Darwin and Ida
Charles Darwin, 1869.
The timing for the launching of Ida could not have been better. 2009 was the year when the whole world was celebrating the 200th anniversary of Darwin’s birth and the 150th anniversary of the publication of The Origin of Species. It was natural to honour the English natural scientist by giving Ida the scientific name Darwinius masillae.
Darwin was the first to suggest and collect evidence for the theory of evolution through natural selection. He introduced the idea that species change over time, and new species appear, by a process where those traits which give a better adaptation to the surroundings are reinforced and developed further. This implies that all existing species have a common origin.
When the groundbreaking new theory was published in The Origin of Species in november of 1859, far fewer fossils were known than we know today. A scientist to the core, Darwin himself realized that the lack of intermediate links was a problem. He called it “the most obvious and serious objection which can be urged against the theory”.
However, all available proof supported his theory. And only two years later, in 1861, the first classic intermediate link was discovered: Archaeopteryx. This was an elegant example of a missing link, and Darwin’s theories were further strengthened. In the course of time, we have gathered convincing material showing the connection between the major animal groups.
As the first complete skeleton of an early primate, Ida gives us decisive proof of the connection between the human line of primates, and earlier primates. Ida is an example of an early intermediate form between primitive primates and the branches of lemurs, monkeys and apes. The latter has over time led to human beings.Still, it is incorrect to label her "the missing link". The history of evolution contains many intermediate ”links”, but she is definitely one of the most important and one of the earliest links in primate evolution ever found.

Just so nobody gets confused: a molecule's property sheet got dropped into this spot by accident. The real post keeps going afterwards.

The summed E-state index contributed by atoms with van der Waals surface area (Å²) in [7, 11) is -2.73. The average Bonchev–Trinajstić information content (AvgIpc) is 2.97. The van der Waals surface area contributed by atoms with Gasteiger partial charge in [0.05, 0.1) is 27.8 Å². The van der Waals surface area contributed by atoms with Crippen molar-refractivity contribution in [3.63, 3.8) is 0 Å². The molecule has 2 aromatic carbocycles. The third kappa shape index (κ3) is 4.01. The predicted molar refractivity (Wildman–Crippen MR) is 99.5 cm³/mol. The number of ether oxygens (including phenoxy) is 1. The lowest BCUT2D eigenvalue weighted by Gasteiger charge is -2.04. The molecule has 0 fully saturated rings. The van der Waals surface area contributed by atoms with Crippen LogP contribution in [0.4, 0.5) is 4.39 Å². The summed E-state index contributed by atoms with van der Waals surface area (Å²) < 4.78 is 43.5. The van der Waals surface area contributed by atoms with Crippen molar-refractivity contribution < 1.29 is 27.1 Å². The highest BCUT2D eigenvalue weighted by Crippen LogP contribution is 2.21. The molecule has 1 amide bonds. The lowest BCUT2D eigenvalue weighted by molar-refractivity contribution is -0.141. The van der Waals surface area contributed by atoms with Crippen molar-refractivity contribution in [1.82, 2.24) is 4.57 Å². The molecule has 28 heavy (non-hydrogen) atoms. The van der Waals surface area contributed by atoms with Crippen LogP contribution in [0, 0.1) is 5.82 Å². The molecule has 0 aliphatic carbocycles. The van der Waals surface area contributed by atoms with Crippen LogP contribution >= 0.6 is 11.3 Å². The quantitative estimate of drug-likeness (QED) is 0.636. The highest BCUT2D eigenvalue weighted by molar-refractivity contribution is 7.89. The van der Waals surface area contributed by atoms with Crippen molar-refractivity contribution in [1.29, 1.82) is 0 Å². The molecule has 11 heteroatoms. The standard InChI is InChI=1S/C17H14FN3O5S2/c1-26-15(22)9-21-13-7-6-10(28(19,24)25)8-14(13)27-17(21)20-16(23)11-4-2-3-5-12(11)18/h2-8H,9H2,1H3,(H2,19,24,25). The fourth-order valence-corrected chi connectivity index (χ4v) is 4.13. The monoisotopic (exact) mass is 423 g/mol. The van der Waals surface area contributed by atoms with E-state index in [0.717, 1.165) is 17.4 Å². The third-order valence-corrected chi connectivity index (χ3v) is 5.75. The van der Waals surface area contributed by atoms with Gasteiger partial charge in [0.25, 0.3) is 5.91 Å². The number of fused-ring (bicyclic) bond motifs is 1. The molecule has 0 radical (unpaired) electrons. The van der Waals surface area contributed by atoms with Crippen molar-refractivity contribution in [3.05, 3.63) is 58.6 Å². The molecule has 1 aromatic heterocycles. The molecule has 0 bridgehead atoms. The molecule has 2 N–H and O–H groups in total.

Picture from the exhibition ”Can We Forgive Darwin?” at The Natural History Museum in Oslo, illustrating the relationship between humans and chimpanzees.
The human family tree
The history of human evolution forms a tree with many branches, where several human species have lived side by side for most of the time. Only during the last 24 000 years, after the Neanderthals died out, has Homo sapiens been the sole human species.
Many of the species we know through their fossil remains may have been our ancestors in earlier epochs. But because of the lack of sufficiently well preserved fossils, we may never be able to state with finality from whom we are directly descended. Yet we know enough to determine which of them are our close relatives, and they provide valuable information about the various stages of human evolution.
It is a common misunderstanding that human beings are the “most highly evolved” species on Earth, and that evolution progresses in a straight line towards ever higher levels. This is a misinterpretation of Darwin. All species living today have been evolving for the same length of time. All primates, humans among them, have evolved for 47 million years since Ida.
When we say that Ida is related to all species of monkeys and apes living today, we are also saying that all of them have different evolutionary histories. Chimpanzees, gorillas, orangutans and lemurs have all evolved as much as human beings. We have just evolved in different directions.